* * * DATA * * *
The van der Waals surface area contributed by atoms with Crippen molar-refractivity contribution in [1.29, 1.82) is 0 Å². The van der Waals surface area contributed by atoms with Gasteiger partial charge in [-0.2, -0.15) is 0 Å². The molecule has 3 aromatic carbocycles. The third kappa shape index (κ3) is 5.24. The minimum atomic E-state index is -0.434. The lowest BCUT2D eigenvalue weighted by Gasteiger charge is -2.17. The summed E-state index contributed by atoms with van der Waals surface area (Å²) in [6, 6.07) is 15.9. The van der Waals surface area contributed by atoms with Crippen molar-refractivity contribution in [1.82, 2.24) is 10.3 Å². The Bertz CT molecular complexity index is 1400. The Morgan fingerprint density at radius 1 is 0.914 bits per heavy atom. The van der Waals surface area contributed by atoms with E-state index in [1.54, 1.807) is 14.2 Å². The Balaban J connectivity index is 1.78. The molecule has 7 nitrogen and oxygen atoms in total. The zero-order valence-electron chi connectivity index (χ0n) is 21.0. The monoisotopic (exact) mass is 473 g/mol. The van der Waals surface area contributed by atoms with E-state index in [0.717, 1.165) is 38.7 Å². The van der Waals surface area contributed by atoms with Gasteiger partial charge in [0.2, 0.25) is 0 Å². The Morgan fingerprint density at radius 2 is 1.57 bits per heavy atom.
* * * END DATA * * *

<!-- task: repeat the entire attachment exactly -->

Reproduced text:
The van der Waals surface area contributed by atoms with Crippen molar-refractivity contribution in [1.29, 1.82) is 0 Å². The van der Waals surface area contributed by atoms with Gasteiger partial charge in [-0.2, -0.15) is 0 Å². The molecule has 3 aromatic carbocycles. The third kappa shape index (κ3) is 5.24. The minimum atomic E-state index is -0.434. The lowest BCUT2D eigenvalue weighted by Gasteiger charge is -2.17. The summed E-state index contributed by atoms with van der Waals surface area (Å²) in [6, 6.07) is 15.9. The van der Waals surface area contributed by atoms with Crippen molar-refractivity contribution in [1.82, 2.24) is 10.3 Å². The Bertz CT molecular complexity index is 1400. The Morgan fingerprint density at radius 1 is 0.914 bits per heavy atom. The van der Waals surface area contributed by atoms with E-state index in [1.54, 1.807) is 14.2 Å². The Balaban J connectivity index is 1.78. The molecule has 7 nitrogen and oxygen atoms in total. The zero-order valence-electron chi connectivity index (χ0n) is 21.0. The monoisotopic (exact) mass is 473 g/mol. The van der Waals surface area contributed by atoms with E-state index in [0.717, 1.165) is 38.7 Å². The van der Waals surface area contributed by atoms with Gasteiger partial charge in [0.2, 0.25) is 0 Å². The Morgan fingerprint density at radius 2 is 1.57 bits per heavy atom.